Community Policing

Community policing is a philosophy and an organizational strategy that promotes partnership between the people of the community and the police. It is based on the premise that both the police and the community must work together to identify, prioritize and solve contemporary problems such as crime, drugs, fear of crime, social problems, and other forms of disorder with the goal of improving the quality of life in the community.

Community Policing in Guyana started out as what was then known as Crime Prevention Committees under the late Commissioner of Police Henry Fraser, DSS, DSM, on March 11, 1976, with the first group being launched at the La Grange Police Station.

Crime Prevention Committees had their genesis in the 1960s under ‘vigilantism; when the prevailing environment led to the protection of communities from looting and civil arrest.

The concept behind the establishment of these Committees was based on the premise that regardless of how efficient and technologically equipped a Police Force might strive to become, its task of dealing effectively with crime and lawlessness would be made extremely difficult if it lacks the support of the public it serves.

The Crime Prevention Committees later evolved into what is known today as Community Policing Groups.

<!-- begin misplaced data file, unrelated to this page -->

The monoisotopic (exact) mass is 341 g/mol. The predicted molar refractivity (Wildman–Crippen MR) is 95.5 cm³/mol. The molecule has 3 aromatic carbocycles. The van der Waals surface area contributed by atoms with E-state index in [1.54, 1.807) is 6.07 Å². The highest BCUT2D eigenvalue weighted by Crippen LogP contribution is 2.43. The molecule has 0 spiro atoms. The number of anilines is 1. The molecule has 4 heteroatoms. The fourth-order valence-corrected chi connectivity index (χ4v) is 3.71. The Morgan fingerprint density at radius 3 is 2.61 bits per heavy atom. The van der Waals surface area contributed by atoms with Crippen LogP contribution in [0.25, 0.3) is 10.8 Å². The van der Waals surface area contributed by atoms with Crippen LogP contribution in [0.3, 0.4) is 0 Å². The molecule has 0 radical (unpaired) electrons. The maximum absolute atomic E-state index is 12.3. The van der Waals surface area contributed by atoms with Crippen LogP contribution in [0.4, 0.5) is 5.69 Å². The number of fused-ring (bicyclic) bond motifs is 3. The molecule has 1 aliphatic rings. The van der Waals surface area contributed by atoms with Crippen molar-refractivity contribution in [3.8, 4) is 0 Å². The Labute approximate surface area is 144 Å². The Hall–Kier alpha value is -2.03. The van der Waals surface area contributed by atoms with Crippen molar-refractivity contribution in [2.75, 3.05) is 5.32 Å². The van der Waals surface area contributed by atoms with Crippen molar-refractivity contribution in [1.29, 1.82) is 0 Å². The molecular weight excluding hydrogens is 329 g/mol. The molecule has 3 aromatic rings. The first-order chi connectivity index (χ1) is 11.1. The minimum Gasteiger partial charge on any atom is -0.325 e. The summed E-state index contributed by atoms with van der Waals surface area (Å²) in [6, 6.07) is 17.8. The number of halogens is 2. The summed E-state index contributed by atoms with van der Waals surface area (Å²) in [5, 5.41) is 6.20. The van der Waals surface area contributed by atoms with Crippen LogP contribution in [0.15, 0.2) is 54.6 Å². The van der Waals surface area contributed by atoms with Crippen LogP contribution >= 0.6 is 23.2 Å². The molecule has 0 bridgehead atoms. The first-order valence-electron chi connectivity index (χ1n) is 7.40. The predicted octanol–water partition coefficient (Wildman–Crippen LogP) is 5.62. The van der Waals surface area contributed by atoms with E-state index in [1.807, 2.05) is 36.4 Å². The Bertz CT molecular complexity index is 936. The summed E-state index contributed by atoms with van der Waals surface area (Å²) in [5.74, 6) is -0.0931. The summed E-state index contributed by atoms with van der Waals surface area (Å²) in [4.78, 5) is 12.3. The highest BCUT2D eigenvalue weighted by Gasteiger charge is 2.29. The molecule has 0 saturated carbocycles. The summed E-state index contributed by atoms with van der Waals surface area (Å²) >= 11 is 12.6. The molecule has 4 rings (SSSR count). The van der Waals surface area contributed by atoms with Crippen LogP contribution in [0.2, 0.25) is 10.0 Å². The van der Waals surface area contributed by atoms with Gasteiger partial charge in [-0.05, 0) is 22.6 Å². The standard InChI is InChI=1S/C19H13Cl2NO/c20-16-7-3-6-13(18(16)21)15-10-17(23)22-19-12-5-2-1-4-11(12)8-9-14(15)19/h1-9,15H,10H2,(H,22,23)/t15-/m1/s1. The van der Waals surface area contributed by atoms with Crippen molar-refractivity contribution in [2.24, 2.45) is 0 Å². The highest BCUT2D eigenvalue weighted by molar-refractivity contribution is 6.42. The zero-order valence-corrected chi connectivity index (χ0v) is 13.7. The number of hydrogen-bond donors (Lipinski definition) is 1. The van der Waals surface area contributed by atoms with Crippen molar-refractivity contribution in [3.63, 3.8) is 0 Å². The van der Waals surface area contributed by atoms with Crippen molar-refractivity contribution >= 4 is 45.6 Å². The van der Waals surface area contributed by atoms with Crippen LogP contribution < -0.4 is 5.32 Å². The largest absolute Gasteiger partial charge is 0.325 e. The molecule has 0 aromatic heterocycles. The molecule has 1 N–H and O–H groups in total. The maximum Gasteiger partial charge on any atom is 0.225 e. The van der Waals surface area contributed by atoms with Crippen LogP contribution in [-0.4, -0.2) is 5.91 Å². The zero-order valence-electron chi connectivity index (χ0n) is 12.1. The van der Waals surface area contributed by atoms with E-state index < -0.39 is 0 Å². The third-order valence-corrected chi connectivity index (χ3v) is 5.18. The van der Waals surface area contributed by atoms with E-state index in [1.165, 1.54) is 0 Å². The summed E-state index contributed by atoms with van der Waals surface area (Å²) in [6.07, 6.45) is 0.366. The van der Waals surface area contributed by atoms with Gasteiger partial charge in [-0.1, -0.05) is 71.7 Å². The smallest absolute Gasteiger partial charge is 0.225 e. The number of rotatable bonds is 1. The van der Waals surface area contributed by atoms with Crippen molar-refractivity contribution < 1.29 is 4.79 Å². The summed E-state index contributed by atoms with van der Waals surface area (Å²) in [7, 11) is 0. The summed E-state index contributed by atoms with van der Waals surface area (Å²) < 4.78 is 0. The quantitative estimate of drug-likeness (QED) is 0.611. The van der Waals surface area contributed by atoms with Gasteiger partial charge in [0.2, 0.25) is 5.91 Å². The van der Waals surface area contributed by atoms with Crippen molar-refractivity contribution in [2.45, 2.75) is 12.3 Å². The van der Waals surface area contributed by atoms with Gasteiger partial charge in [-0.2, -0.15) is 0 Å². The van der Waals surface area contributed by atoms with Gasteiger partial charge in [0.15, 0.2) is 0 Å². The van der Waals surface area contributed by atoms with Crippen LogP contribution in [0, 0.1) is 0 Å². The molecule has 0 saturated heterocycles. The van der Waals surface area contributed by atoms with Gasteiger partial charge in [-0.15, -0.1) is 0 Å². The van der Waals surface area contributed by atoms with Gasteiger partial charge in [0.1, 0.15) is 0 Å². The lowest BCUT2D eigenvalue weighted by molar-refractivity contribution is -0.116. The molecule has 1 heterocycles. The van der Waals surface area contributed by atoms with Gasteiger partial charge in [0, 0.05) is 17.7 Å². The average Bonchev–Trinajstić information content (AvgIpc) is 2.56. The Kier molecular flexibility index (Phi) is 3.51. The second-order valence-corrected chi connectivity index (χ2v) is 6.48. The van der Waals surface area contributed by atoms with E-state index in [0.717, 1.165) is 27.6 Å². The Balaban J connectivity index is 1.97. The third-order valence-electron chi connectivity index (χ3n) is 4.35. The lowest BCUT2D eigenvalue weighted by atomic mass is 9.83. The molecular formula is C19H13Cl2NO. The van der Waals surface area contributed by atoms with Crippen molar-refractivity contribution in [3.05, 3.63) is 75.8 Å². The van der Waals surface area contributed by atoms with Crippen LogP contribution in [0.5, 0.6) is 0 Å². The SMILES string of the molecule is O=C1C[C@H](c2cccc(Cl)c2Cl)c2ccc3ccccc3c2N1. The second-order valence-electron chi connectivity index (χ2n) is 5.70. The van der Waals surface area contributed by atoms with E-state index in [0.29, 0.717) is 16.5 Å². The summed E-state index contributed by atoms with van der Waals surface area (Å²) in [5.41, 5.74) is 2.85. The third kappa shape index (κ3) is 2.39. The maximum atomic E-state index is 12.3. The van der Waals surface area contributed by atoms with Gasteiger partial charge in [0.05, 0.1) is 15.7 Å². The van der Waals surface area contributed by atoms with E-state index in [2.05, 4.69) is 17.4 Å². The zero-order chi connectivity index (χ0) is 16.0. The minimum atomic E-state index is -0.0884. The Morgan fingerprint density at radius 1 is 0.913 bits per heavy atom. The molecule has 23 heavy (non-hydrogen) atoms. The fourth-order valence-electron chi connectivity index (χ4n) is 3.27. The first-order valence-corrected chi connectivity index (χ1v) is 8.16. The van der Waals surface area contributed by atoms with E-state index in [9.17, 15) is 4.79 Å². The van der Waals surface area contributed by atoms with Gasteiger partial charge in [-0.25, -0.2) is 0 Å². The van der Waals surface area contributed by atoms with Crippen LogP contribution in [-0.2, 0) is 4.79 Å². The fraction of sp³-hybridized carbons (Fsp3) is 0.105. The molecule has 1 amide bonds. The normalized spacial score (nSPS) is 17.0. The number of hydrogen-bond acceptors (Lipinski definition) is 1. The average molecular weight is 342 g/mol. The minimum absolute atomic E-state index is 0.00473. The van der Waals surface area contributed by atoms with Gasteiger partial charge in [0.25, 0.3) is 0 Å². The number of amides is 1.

Community Policing Groups are formed on the basis of a partnership among the Government, the Police, and members of the community in recognition of the need to reduce crime; reduce the fear of crime; promote and provide peace, safety and security; promote community integration and support for the police; enhancing the crime-fighting capacity of the police; strengthen organizational support and improve the quality of life in communities. There are presently 270 active community policing groups with a membership of some 5,201 members.

Cognisant of the important role that community policing can play in its overall public safety and security plan, during March 2006 the Government, through the then Ministry of Home Affairs, now Ministry of Public Security, came on board with the active management of Community Policing through the establishment of a Community Policing Unit which is headed by a Community Policing Administrator.

Administratively, the Community Policing Organization of Guyana (CPOG) comprises the Ministry of Public Security, the Guyana Police Force and the National Community Policing Executive (NCPE) which together are responsible for the administration of community policing in Guyana. The place of business of the CPOG is at Police Headquarters, Eve Leary.

The Police Divisions have Divisional Community Policing Executive bodies that are elected by the various groups in the respective Division, and the members of the NCPE are elected at its Annual General Meeting with the Divisional Chairmen automatically being members.

Internally, each Police Division has a Community Policing Desk with the Second-in-Command of the Division being the ‘point-man’ for community policing `activities and reporting to the Divisional Commander. The Divisional Commander has the responsibility to the Commissioner of Police who is assisted in this regard by the Deputy Commissioner “Administration” and the Police National Coordinator for Community Policing who is also the Force Public Relations and Press Officer.